A city of the plague;
And the loud, exultant cry
That echoes wide and far
Is: "Long live Scanderbeg!"
Longfellow was heartbroken when his wife died in a tragic house fire in 1861, and his son ran off to fight in the Civil War.
He occupied his time, as he spoke several European languages, on the monumental task of translating Dante Alighieri's Divine Comedy: Infernoe, Purgatorio, and Paradiso, published in 1867.
In the last poem he wrote, The Bells of San Blas (1882), Longfellow described a forgotten small town on Pacific coast of Mexico:
"... But to me, a dreamer of dreams,
To whom what is and what seems
Are often one and the same,—
The Bells of San Blas to me
Have a strange, wild melody,
And are something more than a name.
For bells are the voice of the church;
They have tones that touch and search
The hearts of young and old;
One sound to all ..."
Longfellow died on March 24, 1882, in Cambridge, Massachusetts.
In 1884, he became the first non-British writer to be represented by a sculpted bust in London's Poet's Corner of Westminster Abbey.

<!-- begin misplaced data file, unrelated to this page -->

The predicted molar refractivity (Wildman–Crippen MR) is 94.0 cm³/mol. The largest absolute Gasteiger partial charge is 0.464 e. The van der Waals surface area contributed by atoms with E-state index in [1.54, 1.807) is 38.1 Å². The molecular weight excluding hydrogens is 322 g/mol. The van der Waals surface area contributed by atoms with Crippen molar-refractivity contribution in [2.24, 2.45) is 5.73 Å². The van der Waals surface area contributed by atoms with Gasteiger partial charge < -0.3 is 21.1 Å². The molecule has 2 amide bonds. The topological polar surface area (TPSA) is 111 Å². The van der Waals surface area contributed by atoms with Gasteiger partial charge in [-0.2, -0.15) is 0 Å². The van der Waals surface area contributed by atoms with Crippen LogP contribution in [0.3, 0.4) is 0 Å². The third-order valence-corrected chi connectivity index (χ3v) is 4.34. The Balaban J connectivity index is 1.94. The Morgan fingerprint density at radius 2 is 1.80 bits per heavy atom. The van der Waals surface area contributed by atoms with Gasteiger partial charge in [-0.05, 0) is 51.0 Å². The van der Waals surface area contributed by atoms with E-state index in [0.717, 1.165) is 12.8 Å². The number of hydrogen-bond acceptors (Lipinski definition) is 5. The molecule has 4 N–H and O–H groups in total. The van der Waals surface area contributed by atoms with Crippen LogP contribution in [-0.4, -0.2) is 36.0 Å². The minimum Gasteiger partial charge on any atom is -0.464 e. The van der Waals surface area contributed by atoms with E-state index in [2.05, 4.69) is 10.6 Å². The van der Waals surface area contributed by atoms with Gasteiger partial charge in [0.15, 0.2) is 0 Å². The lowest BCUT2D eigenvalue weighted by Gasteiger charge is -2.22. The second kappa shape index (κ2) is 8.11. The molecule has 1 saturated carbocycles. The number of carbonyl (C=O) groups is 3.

In a deeply reflective poem, Henry Wadsworth Longfellow wrote "A Psalm of Life," 1838:
"Life is real! Life is earnest!
And the grave is not its goal;
Dust thou art, to dust returnest,
Was not spoken of the soul ...
In the world's broad field of battle,
In the bivouac of Life,
Be not like dumb, driven cattle!
Be a hero in the strife!
Trust no Future, howe'er pleasant!
Let the dead Past bury its dead!
Act,-act in the living Present!
Heart within, and God o'erhead!
Lives of great men all remind us,
We can make our lives sublime,
And, departing, leave behind us,
Footprints on the sands of time;
-Footprints, that perhaps another,
Sailing o'er life's solemn main,
A forlorn and shipwrecked brother,
Seeing, shall take heart again."